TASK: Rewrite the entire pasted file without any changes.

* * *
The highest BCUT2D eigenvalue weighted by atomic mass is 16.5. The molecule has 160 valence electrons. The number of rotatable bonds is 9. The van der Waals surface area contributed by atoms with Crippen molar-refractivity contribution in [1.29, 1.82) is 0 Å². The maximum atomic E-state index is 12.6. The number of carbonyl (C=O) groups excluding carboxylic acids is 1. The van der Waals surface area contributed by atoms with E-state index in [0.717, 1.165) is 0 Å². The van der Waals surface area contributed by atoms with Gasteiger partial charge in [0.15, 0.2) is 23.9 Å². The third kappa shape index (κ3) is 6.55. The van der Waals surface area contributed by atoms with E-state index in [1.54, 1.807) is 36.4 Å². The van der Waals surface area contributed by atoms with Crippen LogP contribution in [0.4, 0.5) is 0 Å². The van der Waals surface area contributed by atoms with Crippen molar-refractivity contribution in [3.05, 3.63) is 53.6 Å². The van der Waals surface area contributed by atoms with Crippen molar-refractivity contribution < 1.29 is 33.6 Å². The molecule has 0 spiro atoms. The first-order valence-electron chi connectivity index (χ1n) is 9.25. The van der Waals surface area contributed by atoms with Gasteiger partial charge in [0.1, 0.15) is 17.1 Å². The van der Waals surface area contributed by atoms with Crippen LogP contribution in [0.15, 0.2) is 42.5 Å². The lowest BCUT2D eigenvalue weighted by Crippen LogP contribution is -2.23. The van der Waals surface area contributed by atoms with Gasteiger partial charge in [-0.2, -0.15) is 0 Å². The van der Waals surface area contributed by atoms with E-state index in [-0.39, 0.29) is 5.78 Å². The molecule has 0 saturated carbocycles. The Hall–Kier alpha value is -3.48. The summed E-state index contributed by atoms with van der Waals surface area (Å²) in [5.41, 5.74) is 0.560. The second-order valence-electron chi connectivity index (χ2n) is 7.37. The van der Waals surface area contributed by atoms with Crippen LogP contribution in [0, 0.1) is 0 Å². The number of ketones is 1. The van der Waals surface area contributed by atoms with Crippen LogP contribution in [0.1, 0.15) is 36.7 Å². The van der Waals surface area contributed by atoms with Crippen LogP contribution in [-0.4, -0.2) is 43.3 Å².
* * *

The highest BCUT2D eigenvalue weighted by atomic mass is 16.5. The molecule has 160 valence electrons. The number of rotatable bonds is 9. The van der Waals surface area contributed by atoms with Crippen molar-refractivity contribution in [1.29, 1.82) is 0 Å². The maximum atomic E-state index is 12.6. The number of carbonyl (C=O) groups excluding carboxylic acids is 1. The van der Waals surface area contributed by atoms with E-state index in [0.717, 1.165) is 0 Å². The van der Waals surface area contributed by atoms with Gasteiger partial charge in [0.15, 0.2) is 23.9 Å². The third kappa shape index (κ3) is 6.55. The van der Waals surface area contributed by atoms with E-state index in [1.54, 1.807) is 36.4 Å². The van der Waals surface area contributed by atoms with Crippen LogP contribution in [0.4, 0.5) is 0 Å². The van der Waals surface area contributed by atoms with Crippen molar-refractivity contribution in [3.05, 3.63) is 53.6 Å². The van der Waals surface area contributed by atoms with Crippen molar-refractivity contribution < 1.29 is 33.6 Å². The molecule has 0 spiro atoms. The first-order valence-electron chi connectivity index (χ1n) is 9.25. The van der Waals surface area contributed by atoms with Gasteiger partial charge in [0.1, 0.15) is 17.1 Å². The van der Waals surface area contributed by atoms with Crippen LogP contribution in [0.15, 0.2) is 42.5 Å². The lowest BCUT2D eigenvalue weighted by Crippen LogP contribution is -2.23. The van der Waals surface area contributed by atoms with Gasteiger partial charge in [-0.2, -0.15) is 0 Å². The van der Waals surface area contributed by atoms with E-state index in [-0.39, 0.29) is 5.78 Å². The molecule has 0 saturated carbocycles. The Hall–Kier alpha value is -3.48. The summed E-state index contributed by atoms with van der Waals surface area (Å²) in [5.41, 5.74) is 0.560. The second-order valence-electron chi connectivity index (χ2n) is 7.37. The van der Waals surface area contributed by atoms with Crippen LogP contribution in [0, 0.1) is 0 Å². The number of ketones is 1. The van der Waals surface area contributed by atoms with Crippen LogP contribution in [0.1, 0.15) is 36.7 Å². The van der Waals surface area contributed by atoms with Crippen LogP contribution in [-0.4, -0.2) is 43.3 Å².